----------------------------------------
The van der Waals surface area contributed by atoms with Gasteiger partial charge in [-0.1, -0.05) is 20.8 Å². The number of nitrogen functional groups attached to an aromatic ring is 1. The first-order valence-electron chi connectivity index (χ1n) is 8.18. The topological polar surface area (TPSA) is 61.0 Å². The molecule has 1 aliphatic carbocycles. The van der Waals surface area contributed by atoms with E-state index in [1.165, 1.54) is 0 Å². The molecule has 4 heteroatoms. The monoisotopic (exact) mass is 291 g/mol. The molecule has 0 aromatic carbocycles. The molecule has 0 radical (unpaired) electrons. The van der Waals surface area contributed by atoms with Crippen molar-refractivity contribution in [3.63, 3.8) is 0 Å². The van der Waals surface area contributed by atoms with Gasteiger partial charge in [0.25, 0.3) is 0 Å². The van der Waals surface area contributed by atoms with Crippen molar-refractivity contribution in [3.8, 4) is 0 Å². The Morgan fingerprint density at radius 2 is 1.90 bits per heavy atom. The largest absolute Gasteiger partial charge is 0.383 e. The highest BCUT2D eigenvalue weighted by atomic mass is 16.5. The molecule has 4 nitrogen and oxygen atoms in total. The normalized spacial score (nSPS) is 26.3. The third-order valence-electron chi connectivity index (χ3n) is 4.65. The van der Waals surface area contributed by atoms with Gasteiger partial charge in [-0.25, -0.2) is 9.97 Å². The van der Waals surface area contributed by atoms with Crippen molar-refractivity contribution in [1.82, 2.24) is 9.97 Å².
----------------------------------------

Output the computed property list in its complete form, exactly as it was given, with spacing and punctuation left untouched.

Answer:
The van der Waals surface area contributed by atoms with Gasteiger partial charge in [-0.1, -0.05) is 20.8 Å². The number of nitrogen functional groups attached to an aromatic ring is 1. The first-order valence-electron chi connectivity index (χ1n) is 8.18. The topological polar surface area (TPSA) is 61.0 Å². The molecule has 1 aliphatic carbocycles. The van der Waals surface area contributed by atoms with E-state index in [1.165, 1.54) is 0 Å². The molecule has 4 heteroatoms. The monoisotopic (exact) mass is 291 g/mol. The molecule has 0 aromatic carbocycles. The molecule has 0 radical (unpaired) electrons. The van der Waals surface area contributed by atoms with Crippen molar-refractivity contribution in [3.63, 3.8) is 0 Å². The van der Waals surface area contributed by atoms with Gasteiger partial charge in [0.25, 0.3) is 0 Å². The van der Waals surface area contributed by atoms with Crippen molar-refractivity contribution in [3.8, 4) is 0 Å². The Morgan fingerprint density at radius 2 is 1.90 bits per heavy atom. The largest absolute Gasteiger partial charge is 0.383 e. The highest BCUT2D eigenvalue weighted by atomic mass is 16.5. The molecule has 4 nitrogen and oxygen atoms in total. The normalized spacial score (nSPS) is 26.3. The third-order valence-electron chi connectivity index (χ3n) is 4.65. The van der Waals surface area contributed by atoms with Gasteiger partial charge in [-0.25, -0.2) is 9.97 Å². The van der Waals surface area contributed by atoms with Crippen molar-refractivity contribution in [1.82, 2.24) is 9.97 Å².